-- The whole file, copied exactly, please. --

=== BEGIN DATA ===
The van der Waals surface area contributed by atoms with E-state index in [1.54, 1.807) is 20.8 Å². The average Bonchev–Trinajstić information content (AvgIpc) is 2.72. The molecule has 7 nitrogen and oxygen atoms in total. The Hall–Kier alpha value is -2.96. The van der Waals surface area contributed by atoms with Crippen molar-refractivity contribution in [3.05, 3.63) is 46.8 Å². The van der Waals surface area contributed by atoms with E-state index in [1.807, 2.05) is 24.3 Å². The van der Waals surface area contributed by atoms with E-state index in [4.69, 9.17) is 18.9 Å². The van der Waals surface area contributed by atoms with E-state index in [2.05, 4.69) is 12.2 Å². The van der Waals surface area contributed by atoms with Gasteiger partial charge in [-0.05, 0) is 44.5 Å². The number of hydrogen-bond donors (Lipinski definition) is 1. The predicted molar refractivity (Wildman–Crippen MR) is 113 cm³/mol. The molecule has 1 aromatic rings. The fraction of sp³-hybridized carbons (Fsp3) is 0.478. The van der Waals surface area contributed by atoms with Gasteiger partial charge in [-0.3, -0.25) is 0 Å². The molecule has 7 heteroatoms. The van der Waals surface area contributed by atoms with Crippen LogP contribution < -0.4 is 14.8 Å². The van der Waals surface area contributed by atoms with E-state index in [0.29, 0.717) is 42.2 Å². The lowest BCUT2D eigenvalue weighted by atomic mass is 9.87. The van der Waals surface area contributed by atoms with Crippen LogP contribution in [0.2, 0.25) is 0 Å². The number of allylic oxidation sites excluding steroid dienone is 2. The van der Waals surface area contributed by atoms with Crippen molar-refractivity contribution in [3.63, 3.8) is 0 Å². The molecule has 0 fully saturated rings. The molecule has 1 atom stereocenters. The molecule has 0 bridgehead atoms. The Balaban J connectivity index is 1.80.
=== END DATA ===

The van der Waals surface area contributed by atoms with E-state index in [1.54, 1.807) is 20.8 Å². The average Bonchev–Trinajstić information content (AvgIpc) is 2.72. The molecule has 7 nitrogen and oxygen atoms in total. The Hall–Kier alpha value is -2.96. The van der Waals surface area contributed by atoms with Crippen molar-refractivity contribution in [3.05, 3.63) is 46.8 Å². The van der Waals surface area contributed by atoms with E-state index in [1.807, 2.05) is 24.3 Å². The van der Waals surface area contributed by atoms with E-state index in [4.69, 9.17) is 18.9 Å². The van der Waals surface area contributed by atoms with E-state index in [2.05, 4.69) is 12.2 Å². The van der Waals surface area contributed by atoms with Gasteiger partial charge in [-0.05, 0) is 44.5 Å². The number of hydrogen-bond donors (Lipinski definition) is 1. The predicted molar refractivity (Wildman–Crippen MR) is 113 cm³/mol. The molecule has 1 aromatic rings. The fraction of sp³-hybridized carbons (Fsp3) is 0.478. The van der Waals surface area contributed by atoms with Gasteiger partial charge in [-0.3, -0.25) is 0 Å². The molecule has 7 heteroatoms. The van der Waals surface area contributed by atoms with Crippen LogP contribution < -0.4 is 14.8 Å². The van der Waals surface area contributed by atoms with E-state index in [0.29, 0.717) is 42.2 Å². The lowest BCUT2D eigenvalue weighted by atomic mass is 9.87. The van der Waals surface area contributed by atoms with Crippen LogP contribution in [0.2, 0.25) is 0 Å². The number of allylic oxidation sites excluding steroid dienone is 2. The van der Waals surface area contributed by atoms with Crippen molar-refractivity contribution in [3.63, 3.8) is 0 Å². The molecule has 0 fully saturated rings. The molecule has 1 atom stereocenters. The molecule has 0 bridgehead atoms. The Balaban J connectivity index is 1.80.